"It's truly unbearable to be captive on your own land; everyone wants to live, yet the possibility of life is uncertain" [Blockade From The Inside]
13:48 - 08 August, 2023

"It's truly unbearable to be captive on your own land; everyone wants to live, yet the possibility of life is uncertain" [Blockade From The Inside]

"The word "blockade" encapsulates the most challenging aspect of this situation. It's an immensely challenging feeling when profound reflection leads you to realize that you're held hostage within your own home," Ani Lazaryan,17, from the village of Vank, Martakert region, Artsakh describes her feelings. I've spoken with many people about the daily hardships and the inhumane conditions under the blockade in Artsakh. Ani, in fact, can not share anything new, so our conversation revolves more around the people and her psychological state. She conveys that the feeling of being captive on your own land is simply unbearable, yet at the same time, it's a reality that's difficult to accept.

Ani is an aspiring translator and a member of the Artsakh Youth Union of the Armenian Revolutionary Federation "Dashnaktsutyun". She is currently in her senior year and spends most of her time at home. She has had to postpone her classes because public transport is not functioning, and there is a lack of fuel to travel to Stepanakert. My interlocutor, who appears to be quite sensitive, has also authored a book about the war titled "Them."

The blockade, of course, brings about inconvenience in the most essential aspects of life, but the most intolerable aspect for Ani is to do nothing. "What should be done?" I ask. "If we are talking about the population of Artsakh, then we are literally shackled, probably powerless to do anything now. In Artsakh, every resident now sleeps and awakens with the sole purpose of queuing up again tomorrow. In general, I have thought a lot about this question and, I have always hesitated to give a clear answer. From my perspective, the collective endeavor in this matter is very great, and every individual can contribute to our nation through their efforts. Regrettably, such assistance is currently lacking. People's behavior is vastly different when they have plenty, and even more distinct when they have nothing."

Ani emphasizes that the blockade is truly devastating, as everyone desires to live, yet the possibility of life itself is uncertain.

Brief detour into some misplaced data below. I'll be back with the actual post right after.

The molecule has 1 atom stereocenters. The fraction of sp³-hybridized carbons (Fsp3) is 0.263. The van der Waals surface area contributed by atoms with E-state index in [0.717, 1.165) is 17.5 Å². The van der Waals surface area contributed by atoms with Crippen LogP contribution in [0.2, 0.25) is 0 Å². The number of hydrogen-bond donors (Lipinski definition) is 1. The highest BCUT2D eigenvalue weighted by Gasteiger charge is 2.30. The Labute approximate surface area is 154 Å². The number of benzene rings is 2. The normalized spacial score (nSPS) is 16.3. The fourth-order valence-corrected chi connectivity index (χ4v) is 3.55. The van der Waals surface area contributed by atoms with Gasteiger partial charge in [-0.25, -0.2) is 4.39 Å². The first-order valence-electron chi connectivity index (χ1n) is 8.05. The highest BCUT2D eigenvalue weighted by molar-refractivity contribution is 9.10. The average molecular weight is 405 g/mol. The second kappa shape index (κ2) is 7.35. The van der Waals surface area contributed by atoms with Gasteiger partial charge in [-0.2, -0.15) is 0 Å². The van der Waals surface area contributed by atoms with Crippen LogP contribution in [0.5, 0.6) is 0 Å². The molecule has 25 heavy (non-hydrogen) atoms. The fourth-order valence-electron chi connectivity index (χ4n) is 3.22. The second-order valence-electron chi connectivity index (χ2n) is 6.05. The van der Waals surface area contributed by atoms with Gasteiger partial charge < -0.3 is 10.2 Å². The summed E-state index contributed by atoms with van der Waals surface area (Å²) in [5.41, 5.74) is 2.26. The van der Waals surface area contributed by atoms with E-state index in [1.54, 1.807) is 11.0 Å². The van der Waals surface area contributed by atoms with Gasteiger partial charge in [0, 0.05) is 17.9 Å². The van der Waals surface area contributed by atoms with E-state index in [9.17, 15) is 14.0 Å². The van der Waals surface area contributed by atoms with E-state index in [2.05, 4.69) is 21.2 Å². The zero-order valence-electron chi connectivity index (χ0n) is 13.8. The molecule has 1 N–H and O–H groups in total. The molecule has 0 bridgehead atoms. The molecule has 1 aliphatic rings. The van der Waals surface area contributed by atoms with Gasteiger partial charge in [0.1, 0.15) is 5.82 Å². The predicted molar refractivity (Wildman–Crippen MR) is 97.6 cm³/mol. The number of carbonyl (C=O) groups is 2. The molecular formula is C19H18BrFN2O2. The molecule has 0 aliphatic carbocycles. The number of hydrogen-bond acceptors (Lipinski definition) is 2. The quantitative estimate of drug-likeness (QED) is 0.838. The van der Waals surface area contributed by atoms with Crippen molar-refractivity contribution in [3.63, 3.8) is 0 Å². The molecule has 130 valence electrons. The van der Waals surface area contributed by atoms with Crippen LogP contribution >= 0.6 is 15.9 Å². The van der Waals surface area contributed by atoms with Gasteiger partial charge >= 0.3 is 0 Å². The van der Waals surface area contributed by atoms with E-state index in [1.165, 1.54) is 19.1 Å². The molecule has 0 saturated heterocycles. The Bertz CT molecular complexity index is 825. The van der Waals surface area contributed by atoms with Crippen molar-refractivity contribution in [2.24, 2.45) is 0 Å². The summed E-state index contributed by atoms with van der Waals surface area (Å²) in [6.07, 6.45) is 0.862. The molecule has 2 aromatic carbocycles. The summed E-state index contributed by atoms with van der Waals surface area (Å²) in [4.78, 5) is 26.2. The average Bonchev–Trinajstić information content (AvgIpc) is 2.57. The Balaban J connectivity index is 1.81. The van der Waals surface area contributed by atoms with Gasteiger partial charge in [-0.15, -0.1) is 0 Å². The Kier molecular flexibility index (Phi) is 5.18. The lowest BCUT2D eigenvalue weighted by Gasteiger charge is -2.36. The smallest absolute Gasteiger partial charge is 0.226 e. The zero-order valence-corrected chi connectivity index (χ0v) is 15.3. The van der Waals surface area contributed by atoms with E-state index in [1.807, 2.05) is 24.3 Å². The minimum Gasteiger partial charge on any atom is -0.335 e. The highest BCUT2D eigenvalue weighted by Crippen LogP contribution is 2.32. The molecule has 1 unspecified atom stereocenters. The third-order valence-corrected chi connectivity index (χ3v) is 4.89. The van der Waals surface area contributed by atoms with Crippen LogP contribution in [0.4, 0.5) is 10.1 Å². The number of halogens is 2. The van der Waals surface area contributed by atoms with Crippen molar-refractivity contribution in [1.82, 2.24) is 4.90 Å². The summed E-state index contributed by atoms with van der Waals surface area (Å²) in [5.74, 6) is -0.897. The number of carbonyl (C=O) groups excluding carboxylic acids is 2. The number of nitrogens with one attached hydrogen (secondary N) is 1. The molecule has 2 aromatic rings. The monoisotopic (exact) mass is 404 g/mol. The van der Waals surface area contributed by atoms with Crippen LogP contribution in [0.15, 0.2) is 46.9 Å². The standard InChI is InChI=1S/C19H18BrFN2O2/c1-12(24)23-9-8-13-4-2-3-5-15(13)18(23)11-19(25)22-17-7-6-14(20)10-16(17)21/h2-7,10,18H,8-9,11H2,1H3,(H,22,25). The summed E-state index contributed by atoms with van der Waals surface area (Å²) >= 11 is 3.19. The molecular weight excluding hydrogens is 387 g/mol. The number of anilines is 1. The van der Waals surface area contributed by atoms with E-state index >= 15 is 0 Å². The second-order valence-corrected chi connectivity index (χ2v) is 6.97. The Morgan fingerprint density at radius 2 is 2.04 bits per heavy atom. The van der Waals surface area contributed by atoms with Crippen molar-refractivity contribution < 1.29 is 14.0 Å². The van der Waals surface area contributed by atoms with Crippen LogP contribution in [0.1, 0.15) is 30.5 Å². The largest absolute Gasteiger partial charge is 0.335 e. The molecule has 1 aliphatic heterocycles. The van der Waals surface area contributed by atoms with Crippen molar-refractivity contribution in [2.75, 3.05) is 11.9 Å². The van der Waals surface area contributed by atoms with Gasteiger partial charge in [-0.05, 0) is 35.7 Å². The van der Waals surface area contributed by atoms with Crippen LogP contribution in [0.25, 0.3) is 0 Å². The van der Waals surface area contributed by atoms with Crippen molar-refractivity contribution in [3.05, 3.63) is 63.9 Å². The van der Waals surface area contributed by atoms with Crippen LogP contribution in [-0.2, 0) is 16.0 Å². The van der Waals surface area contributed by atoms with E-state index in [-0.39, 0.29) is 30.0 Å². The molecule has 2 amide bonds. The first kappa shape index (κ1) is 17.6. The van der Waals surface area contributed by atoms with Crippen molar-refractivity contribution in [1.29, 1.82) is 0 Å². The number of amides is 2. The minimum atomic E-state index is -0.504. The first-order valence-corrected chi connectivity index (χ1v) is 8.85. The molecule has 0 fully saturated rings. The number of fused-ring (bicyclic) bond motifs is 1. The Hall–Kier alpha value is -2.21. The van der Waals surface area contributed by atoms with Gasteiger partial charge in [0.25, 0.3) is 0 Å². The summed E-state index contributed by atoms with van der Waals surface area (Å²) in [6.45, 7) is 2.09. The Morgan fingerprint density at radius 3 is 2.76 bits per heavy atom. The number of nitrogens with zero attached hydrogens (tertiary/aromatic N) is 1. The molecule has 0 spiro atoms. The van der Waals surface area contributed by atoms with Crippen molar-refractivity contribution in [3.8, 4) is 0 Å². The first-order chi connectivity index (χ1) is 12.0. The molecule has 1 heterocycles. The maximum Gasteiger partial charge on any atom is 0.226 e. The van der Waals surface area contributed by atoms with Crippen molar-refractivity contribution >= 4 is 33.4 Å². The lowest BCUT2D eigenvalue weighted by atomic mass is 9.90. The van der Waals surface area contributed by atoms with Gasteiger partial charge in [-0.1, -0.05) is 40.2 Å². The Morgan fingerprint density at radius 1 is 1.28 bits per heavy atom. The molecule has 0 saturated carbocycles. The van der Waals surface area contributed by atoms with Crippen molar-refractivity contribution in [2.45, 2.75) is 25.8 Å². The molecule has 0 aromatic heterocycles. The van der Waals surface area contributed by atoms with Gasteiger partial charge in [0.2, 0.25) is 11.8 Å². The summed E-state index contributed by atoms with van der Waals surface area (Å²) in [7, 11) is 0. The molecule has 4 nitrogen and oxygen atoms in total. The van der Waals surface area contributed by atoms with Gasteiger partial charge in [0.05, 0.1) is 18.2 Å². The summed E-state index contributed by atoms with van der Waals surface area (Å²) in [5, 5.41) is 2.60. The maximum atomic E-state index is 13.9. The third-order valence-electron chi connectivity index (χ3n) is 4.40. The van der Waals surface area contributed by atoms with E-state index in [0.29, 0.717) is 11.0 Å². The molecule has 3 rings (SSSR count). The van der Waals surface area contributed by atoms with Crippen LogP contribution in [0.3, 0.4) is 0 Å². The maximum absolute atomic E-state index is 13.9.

"Countless queues stretch ahead, with the number of people impossible to tally. Amidst these lines, we stand, awaiting our turn, carrying the hope that our path to brighter days will soon unfold. Living in the village is somewhat manageable, but it's even tougher for those in the city who struggle to maintain a decent lifestyle," Ani says adding that she has never joined the queues, partly because she felt she might get lost in the crowd.

"The line of people stretched from the city's beginning to its very end."


bread queue

Ani recalls a poignant and bittersweet moment she witnessed while waiting for a friend one day: two elderly people were walking hand in hand to purchase fruit. However, by the time they crossed the street and reached the store, all the fruit had already been sold out. "With fruit in short supply, just a single apple remained. The seller gave it away the elderly people. Leaving the store with a mix of desperation and fleeting smiles, they exchanged a glance and sighed. Yet, their smiles returned, perhaps because they still held onto that single apple... it left a profound impact." 

The First Karabakh war, the April war, the 44-day war... without even having time to heal from these wounds, now comes the blockade. "Is it destiny, or is it simply a game being played with us?" Ani asks. "When my peers and I were thinking about studying abroad and building a bright future, now we are thinking about how to somehow survive. It's a struggle for survival. Living in Artsakh and fighting for life despite the blockade is a testament to courage. Please, let's not be indifferent; let's ensure the world doesn't erase us from the face of the earth..."

Since December 12, 2022, Azerbaijan has closed the only road connecting Artsakh to Armenia, the Lachin Corridor. On April 23, 2023,  the Azerbaijani side closed the Hakari bridge on the Artsakh-Armenia border, which was in the area of responsibility of the Russian peacekeeping troops in the Lachin corridor, thus deepening the humanitarian crisis. An Azerbaijani checkpoint was installed on the Hakari bridge. Since June 15 of this year, Azerbaijan has banned all humanitarian transportation through the Lachin Corridor. After that, the ICRC was only able to transport patients to Armenia a few times.

On July 29, Azerbaijan kidnapped a 68-year-old citizen from the ICRC-mediated patient who was transferred to Armenia from the checkpoint near the Hakari bridge and took him to an unknown place. On August 1, Azerbaijani servicemen kidnapped another citizen who tried to go to Armenia on foot from the village of Hin Shen in Artsakh, his whereabouts are also unknown.

Artsakh has almost completely run out of essential products and medicine. Coupons intended for buying food months ago are now useless because the stores are empty. People go out only to get bread. Artsakh has run out of fuel, public transport does not work at all, and private cars rarely move. The gas supply is regularly interrupted, and electricity is cut off. In Artsakh, 120 thousand people, including 30 thousand children, are under total blockade.

Photos are from Ani Lazaryan's archive

Hayarpi Baghdasaryan

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